Wednesday, July 19, 2017

The Philippian Jailer

Many Bible scholars believe that the Jailor was a retired veteran Roman soldier. The city of Philippi was a major city that had been chartered as a "Roman Colonial City". Old soldiers sought retirement in these cities. The position of Jailer was most suitable for a veteran, and a fit soldier would have been the likely choice of the Roman officials. I suspect that this was not an elected position, but an appointed one. Who would have been better suited for the job, than a man who had commanded in combat and proved his ability with men and the sword in the face of Rome's enemies, and lived to tell of it?

An understanding of the Philippi will help us to understand the Jailer more. In 360 B.C. colonists from Thasos established "Krenides" The people were threatened by the Thacians in 356, and asked King Philip II for support. Philip conquered it, fortified it, and named it after himself (Philippi). It became the capital city for a while of Macedonia. The capital later moved to Pella. In 336 Philip II, father of Alexander the Great, was assassinated in at his daughter's wedding.

In 42 BC the armies of Marcus Antonious and Octavian joined to defeat the rebels who had assassinated Julius Caesar at the Battle of Philippi. Brutus and Cassius committed suicide there. The historian Appian of Alexander wrote and execellent account of the battle in second century After the battle, the two victors spent a fortune on the city and granted it the status of "Roman Colony" the ruins of which can be seen this day.

This was the first European city to have accepted Christianity, and it became a metropolis of Christianity. Its location on the Via Egnatia made it important to travelers and trade, and more especially, for the spread of the Gospel. Virtually all land traffic from the Middle East to Europe went through Philippi along this Roman road. A common route was the one that Paul took, landing at the port of Neopolis, and traveling 12 miles north to Philippi and the Via Egnatia. It is certain that Paul used it for his second and third missionary journeys. It is, I believe, more that just coincidence that Pax Romana played a significant role in the spread of early Christianity through: a common language (Greek from Alexander's conquests); superior network of roads, shipping, communications and the most advanced level of trade ever known; and a code of Roman Law backed by the best professional army the world had known - which also acted as a channel for the Good News within the ranks of the Legionaries. The news of Salvation by belief on the Lord Jesus Christ, often known as the Roman Road to Salvation.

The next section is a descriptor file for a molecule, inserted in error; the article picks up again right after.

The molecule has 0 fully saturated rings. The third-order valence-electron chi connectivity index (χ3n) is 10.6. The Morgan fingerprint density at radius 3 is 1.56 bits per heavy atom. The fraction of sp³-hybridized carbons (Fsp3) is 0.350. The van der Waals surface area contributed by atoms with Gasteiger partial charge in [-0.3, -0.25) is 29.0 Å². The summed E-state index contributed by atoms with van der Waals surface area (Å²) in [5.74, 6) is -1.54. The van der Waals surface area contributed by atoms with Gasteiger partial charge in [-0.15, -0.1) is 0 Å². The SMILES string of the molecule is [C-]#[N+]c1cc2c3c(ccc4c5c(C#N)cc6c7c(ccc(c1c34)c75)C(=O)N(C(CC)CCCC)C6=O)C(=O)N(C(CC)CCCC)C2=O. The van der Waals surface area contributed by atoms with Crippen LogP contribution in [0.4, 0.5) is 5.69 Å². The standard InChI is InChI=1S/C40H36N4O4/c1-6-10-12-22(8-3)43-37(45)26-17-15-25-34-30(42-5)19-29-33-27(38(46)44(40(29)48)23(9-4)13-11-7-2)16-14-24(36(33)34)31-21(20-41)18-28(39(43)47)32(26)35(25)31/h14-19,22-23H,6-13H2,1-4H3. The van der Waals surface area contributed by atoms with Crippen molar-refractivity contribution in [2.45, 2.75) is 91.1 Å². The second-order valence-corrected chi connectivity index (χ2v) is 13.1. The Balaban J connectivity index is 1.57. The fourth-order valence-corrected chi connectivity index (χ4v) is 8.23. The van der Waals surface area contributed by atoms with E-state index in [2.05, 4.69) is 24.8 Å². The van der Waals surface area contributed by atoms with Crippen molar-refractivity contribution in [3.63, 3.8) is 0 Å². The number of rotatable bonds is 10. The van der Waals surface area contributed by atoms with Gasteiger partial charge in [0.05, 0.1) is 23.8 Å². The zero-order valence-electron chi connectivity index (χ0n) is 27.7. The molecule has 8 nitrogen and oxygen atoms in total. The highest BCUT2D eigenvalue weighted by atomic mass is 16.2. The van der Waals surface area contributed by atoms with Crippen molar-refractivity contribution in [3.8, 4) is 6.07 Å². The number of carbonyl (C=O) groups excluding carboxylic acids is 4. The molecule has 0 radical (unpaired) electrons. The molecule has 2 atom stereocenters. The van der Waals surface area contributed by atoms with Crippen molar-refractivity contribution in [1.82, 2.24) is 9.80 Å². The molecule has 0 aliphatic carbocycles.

The Philippian Jailer - 19 July

The Collect

O God, who didst burst the bands of Paul and Silas as they praised thee in prison by thy mighty hand, and didst spare the life of the Philippian Jailer to serve thee by thy divine mercy; we beseech thee to protect us and let thy mercy be upon us; so that we, and our households, may join with the Jailer and all thy saints, in perfect assurance of salvation, by believing on the Lord Jesus Christ, to whom with thee and the Holy Ghost, be all honor and glory, world without end. Amen.

The Lesson - Acts 16: 23-40

The Holy Gospel - St. John 3:16-18


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